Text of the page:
Researchers at the University of Queensland are providing insight into why our eyes sometimes play tricks on us.
Motion-induced blindness is a striking visual illusion, in which moving objects can make stationary objects seem to disappear right before your eyes.
The UQ team, from the School of Psychology, has shown that rather than being a failure of vision, this illusion is probably caused by a usually helpful process.
The researchers believed the “trickery” occurred because of the brain’s attempts to help us see moving objects clearly.
PhD candidate Tom Wallis and supervisor Dr Derek Arnold conducted studies that included showing participants displays of moving and stationary dots on a computer screen, and asking them to press buttons to indicate when the stationary objects seemed to disappear.
“A large part of our brain is devoted to interpreting visual input. Visual illusions can tell us something about how our brain processes what we see – we can learn from our brain’s mistakes,” Mr Wallis said.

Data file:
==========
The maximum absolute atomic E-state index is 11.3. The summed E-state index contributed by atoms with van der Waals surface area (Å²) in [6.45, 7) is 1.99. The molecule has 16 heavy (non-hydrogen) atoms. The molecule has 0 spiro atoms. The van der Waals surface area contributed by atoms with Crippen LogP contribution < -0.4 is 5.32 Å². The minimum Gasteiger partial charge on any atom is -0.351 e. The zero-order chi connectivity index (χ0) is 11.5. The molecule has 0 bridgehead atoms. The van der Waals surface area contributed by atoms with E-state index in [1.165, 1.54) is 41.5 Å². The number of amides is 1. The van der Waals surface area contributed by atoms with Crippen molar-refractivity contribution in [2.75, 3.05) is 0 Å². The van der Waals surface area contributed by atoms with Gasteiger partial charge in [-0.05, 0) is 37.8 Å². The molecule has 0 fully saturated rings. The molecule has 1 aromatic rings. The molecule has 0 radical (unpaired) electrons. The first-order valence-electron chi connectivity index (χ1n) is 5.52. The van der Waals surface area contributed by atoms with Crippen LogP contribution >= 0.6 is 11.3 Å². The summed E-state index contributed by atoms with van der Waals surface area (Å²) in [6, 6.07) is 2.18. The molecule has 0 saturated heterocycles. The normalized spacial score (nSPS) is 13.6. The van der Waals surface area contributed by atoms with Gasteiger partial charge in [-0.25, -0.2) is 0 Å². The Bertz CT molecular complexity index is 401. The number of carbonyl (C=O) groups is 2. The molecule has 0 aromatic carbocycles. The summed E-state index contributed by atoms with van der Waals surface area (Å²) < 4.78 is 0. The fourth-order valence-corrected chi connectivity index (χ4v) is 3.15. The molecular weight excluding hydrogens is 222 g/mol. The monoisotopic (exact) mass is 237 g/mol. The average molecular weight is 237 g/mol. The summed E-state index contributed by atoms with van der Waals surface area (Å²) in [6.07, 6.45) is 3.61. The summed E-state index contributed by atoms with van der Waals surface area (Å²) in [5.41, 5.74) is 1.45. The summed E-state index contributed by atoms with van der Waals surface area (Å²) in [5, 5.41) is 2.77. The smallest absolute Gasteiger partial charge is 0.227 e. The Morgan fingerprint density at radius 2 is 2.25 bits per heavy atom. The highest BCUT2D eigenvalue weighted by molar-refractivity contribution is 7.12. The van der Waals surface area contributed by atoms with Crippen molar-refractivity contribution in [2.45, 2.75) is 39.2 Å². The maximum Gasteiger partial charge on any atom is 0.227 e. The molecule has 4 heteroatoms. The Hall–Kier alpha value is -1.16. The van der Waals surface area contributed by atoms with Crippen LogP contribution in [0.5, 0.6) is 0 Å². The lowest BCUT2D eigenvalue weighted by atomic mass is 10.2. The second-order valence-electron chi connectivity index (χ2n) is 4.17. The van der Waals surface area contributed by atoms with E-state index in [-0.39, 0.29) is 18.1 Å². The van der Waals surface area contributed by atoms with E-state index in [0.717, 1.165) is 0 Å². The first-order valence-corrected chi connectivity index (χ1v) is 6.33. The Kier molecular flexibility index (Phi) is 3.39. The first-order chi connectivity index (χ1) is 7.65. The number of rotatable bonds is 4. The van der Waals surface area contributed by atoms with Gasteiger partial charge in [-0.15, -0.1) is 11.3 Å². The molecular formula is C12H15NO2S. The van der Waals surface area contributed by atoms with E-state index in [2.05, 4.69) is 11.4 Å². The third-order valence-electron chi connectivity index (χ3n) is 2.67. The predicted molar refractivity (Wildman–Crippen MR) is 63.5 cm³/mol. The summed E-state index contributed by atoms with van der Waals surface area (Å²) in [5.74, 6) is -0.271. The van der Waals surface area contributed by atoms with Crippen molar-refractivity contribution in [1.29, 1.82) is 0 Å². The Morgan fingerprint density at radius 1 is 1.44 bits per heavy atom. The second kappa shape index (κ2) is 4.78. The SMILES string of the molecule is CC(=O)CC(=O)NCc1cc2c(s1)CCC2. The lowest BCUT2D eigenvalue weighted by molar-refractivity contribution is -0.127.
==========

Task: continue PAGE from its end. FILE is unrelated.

“In some ways, human vision is a little like a camera with a slow shutter speed. Because of this, objects create streaks when they move.
“The interesting thing is that most of the time we don’t see these streaks.”
Previous research had shown that the brain tried to “rub out” these streaks, by preventing them from reaching our awareness.
“Our experiments suggest that, in this artificial situation, our brain gets confused between motion streaks and stationary objects in a scene,” Mr Wallis said.
“It tries to rub out things it shouldn’t. So an illusion that we might think of as a failure of human vision is probably caused by a process that normally helps us to see clearly defined moving forms.”
The research showed that motion-induced blindness occurred more at the trailing edges, rather than the leading edges of movement.
The results also found that moving objects signalled only by differences in colour, as opposed to brightness, do not have their smears suppressed from awareness. Furthermore, these objects caused almost no motion-induced blindness.
The research findings were published in the journal Current Biology.
(Source: University of Queensland: Current Biology: March 2009)